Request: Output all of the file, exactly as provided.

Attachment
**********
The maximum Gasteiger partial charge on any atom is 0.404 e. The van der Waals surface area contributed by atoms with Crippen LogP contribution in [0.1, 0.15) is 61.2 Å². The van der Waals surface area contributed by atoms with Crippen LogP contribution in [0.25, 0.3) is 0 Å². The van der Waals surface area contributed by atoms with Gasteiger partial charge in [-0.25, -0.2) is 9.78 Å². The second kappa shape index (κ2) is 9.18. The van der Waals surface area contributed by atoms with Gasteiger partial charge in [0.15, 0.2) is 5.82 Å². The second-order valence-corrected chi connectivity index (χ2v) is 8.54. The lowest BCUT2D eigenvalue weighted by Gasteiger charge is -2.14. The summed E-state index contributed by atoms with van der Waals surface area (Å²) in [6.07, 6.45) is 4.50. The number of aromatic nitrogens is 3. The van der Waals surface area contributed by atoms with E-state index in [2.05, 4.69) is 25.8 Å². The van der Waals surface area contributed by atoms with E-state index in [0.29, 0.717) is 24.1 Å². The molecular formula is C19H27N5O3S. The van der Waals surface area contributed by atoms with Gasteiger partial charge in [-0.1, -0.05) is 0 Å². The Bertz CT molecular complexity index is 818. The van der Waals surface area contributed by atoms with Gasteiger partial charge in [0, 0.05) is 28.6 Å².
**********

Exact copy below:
The maximum Gasteiger partial charge on any atom is 0.404 e. The van der Waals surface area contributed by atoms with Crippen LogP contribution in [0.1, 0.15) is 61.2 Å². The van der Waals surface area contributed by atoms with Crippen LogP contribution in [0.25, 0.3) is 0 Å². The van der Waals surface area contributed by atoms with Gasteiger partial charge in [-0.25, -0.2) is 9.78 Å². The second kappa shape index (κ2) is 9.18. The van der Waals surface area contributed by atoms with Gasteiger partial charge in [0.15, 0.2) is 5.82 Å². The second-order valence-corrected chi connectivity index (χ2v) is 8.54. The lowest BCUT2D eigenvalue weighted by Gasteiger charge is -2.14. The summed E-state index contributed by atoms with van der Waals surface area (Å²) in [6.07, 6.45) is 4.50. The number of aromatic nitrogens is 3. The van der Waals surface area contributed by atoms with E-state index in [2.05, 4.69) is 25.8 Å². The van der Waals surface area contributed by atoms with E-state index in [0.29, 0.717) is 24.1 Å². The molecular formula is C19H27N5O3S. The van der Waals surface area contributed by atoms with Gasteiger partial charge in [-0.1, -0.05) is 0 Å². The Bertz CT molecular complexity index is 818. The van der Waals surface area contributed by atoms with Gasteiger partial charge in [0, 0.05) is 28.6 Å².